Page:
People at the time, even young children, made more than one will (testament) with a notary. The notary archives contain as many wills made during Leeuwenhoek's lifetime as the Weeskamer archives have estates (boedels).

In addition, prenuptial agreements (huwelijksvoorwaarden) were common. Among other things, they set out the parent's instructions for their children upon the death of either or both parents. Marriages could be registered (banns issued) at a church or with the city. Many people registered at both places. Many were second and third marriages due to death, not divorce. This process was organized by the commissaris van huwelikse zaken, the commissioner for marital affairs.

The final document often considered by the Weeskamer were the estate inventories. The inventory of the Weeskamer's archive lists 6,290 items during Leeuwenhoek's lifetime. Some complex estates had multiple items, but that's still an average of more than one per week.

Leeuwenhoek at the Orphan Office

Antony van Leeuwenhoek's name first appears in the Weeskamer archives in 1655 when he bought Het Gulden Hoofd on the Hippolytusbuurt from the widow of Frans van Helden. She had seven underage children, halfwezen, who had inherited the family property in their father's will and that the Weeskamer kept track of. The orphan masters were concerned that the children received what they were due, so Leeuwenhoek made his mortgage payments at the Weeskamer. The many pages of records notes how much was paid and which part would go to which children. These records are still available. See How did he pay off his mortgage? below under Learn more.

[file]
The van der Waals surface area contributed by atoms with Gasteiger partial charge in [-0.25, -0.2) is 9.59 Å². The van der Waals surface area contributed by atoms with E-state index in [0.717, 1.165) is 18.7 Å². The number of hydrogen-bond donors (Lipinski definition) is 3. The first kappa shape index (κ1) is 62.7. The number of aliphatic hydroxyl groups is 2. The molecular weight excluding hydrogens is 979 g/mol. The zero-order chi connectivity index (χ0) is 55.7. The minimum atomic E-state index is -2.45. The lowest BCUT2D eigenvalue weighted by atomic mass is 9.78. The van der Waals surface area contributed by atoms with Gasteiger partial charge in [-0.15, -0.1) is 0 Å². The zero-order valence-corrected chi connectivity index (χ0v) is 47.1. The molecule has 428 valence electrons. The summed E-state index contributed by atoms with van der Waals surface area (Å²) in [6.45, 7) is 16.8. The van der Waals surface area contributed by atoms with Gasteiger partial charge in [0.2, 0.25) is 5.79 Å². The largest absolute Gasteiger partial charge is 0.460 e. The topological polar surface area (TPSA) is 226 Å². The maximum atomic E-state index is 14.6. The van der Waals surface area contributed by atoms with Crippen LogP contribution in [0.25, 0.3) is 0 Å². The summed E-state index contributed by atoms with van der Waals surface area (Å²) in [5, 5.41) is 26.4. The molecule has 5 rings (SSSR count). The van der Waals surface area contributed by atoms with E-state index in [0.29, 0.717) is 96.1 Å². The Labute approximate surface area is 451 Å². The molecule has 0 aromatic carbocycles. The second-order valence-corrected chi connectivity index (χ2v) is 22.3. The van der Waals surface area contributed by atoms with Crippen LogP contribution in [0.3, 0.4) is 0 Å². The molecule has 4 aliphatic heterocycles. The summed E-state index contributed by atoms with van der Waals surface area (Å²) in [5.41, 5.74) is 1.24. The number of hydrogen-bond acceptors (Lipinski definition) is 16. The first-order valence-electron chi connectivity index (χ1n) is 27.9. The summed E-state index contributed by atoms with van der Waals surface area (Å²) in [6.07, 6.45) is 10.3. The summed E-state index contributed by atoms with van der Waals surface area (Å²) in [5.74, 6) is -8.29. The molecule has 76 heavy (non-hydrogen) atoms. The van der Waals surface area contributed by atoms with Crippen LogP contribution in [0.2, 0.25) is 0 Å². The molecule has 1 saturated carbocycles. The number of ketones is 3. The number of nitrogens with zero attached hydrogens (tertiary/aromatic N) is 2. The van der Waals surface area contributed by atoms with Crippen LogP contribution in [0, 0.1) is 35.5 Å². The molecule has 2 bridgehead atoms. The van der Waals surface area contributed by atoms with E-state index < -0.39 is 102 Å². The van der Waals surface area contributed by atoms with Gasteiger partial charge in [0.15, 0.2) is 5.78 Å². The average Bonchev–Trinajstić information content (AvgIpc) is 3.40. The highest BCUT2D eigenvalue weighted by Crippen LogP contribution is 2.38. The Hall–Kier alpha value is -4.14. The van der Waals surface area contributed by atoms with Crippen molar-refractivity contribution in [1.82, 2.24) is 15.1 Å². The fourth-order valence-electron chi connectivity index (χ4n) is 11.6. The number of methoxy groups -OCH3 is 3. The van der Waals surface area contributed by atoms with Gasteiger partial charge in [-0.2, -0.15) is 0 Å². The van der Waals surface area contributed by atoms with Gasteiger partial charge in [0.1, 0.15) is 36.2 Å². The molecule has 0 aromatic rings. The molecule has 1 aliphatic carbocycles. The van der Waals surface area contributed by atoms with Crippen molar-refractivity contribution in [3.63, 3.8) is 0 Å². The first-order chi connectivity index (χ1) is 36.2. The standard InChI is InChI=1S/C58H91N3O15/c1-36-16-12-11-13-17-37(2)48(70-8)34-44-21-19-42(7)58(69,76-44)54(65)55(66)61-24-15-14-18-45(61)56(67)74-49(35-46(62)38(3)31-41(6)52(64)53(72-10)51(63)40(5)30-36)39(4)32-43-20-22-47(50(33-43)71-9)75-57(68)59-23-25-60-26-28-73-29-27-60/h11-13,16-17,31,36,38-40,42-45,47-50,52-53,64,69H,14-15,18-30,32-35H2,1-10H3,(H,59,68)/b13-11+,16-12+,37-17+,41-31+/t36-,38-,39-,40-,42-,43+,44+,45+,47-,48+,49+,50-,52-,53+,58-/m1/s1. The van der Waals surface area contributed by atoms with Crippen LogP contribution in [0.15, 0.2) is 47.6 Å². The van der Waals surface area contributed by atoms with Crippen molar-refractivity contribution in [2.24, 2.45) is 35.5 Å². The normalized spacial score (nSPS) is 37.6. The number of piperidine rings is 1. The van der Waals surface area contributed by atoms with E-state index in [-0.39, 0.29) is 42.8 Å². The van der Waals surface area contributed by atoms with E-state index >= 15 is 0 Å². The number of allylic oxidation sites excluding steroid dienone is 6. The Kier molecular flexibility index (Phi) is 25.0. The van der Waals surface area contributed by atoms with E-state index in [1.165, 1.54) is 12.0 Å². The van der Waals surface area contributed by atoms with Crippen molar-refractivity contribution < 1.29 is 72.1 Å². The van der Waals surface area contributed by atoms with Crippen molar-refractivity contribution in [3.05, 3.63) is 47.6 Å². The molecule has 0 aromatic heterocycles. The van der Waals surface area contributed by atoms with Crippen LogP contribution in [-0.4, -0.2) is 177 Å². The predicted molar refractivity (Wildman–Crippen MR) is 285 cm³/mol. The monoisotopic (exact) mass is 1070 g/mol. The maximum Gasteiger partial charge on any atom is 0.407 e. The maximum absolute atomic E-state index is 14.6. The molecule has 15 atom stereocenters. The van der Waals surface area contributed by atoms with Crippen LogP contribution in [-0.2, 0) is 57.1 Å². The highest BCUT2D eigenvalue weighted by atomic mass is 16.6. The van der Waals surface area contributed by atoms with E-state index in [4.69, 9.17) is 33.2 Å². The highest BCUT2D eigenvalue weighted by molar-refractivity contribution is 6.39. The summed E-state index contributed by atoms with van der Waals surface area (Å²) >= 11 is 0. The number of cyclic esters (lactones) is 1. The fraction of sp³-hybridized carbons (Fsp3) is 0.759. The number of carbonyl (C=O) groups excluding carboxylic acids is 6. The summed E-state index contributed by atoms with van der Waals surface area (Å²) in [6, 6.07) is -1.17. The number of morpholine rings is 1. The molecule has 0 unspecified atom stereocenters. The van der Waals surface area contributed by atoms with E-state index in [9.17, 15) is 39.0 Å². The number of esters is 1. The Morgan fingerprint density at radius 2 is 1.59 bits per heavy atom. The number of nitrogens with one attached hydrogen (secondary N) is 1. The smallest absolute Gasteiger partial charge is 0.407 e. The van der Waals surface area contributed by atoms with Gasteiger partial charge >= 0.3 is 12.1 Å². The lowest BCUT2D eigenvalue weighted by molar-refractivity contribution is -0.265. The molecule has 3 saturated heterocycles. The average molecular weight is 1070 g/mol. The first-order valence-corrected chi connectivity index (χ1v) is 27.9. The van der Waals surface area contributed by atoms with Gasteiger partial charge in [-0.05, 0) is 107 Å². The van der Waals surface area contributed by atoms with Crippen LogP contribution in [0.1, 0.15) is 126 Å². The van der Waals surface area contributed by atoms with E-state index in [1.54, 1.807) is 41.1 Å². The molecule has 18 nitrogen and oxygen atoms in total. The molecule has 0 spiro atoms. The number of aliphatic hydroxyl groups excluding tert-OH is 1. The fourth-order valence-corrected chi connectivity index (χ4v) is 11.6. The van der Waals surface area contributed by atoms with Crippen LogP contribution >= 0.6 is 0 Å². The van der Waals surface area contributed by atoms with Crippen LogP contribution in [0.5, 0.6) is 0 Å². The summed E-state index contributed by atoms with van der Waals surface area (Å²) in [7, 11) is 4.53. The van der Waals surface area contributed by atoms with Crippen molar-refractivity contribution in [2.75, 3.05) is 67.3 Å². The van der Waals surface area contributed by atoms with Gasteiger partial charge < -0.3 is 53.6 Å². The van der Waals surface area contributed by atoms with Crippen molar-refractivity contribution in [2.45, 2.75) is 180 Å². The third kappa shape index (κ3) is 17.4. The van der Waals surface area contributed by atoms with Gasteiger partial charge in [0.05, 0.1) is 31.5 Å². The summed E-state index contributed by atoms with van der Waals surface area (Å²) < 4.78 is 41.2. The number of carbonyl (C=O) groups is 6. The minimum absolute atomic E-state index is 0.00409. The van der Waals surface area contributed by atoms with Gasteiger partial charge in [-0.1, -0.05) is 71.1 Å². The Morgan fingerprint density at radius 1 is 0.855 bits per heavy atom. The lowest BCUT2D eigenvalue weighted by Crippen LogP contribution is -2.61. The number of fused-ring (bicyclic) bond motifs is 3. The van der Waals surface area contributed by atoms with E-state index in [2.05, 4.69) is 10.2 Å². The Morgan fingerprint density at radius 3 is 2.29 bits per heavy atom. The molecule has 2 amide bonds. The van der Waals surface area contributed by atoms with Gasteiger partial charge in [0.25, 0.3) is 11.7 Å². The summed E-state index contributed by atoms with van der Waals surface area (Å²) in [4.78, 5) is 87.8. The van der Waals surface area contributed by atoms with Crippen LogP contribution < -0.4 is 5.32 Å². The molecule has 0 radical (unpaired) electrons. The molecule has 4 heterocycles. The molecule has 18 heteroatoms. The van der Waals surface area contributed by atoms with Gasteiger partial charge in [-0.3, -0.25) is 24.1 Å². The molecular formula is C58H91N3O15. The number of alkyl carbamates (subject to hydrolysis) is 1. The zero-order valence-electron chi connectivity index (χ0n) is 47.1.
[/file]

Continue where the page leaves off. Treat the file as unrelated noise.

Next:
Who managed the orphanages?

The Veertigraad appointed the orphan masters, always three at a time. The secretary was chosen by the burgemeesters in consultation with the orphan masters.

Boitet's list begins in 1581 and has 53 names up to 1723 of men who served in this office. It is unclear how many there were at a time. They appear to be lifetime appointments because Boitet lists almost everyone's year of death.

secretaris weeskamer - 10 men from 1544 - 1715

regent weeshuis - 119 from 1536 - 1724

rentmeester weeshuis - 11 from 1534 to 1722


moeder van het nieuwe weeshuis 60 from 1575 - 1717
vader van het meisjeshuis 49 from 1537 - 1724
moeder van het meisjeshuis 31 from 1580 - 1718
rentmeester meisjeshuis 2 in 1687, 1691

The Poor

Kamer van Charitate (Chamber of Charity), founded in 1567, took care of the poor as government itself. In 1614 the Kamer was merged with the religious social welfare efforts. Then the Chamber settled in a part of the St. Agatha Convent, located in the Schoolstraat. You can still see the old entrance gate surmounted by the image of Charitas.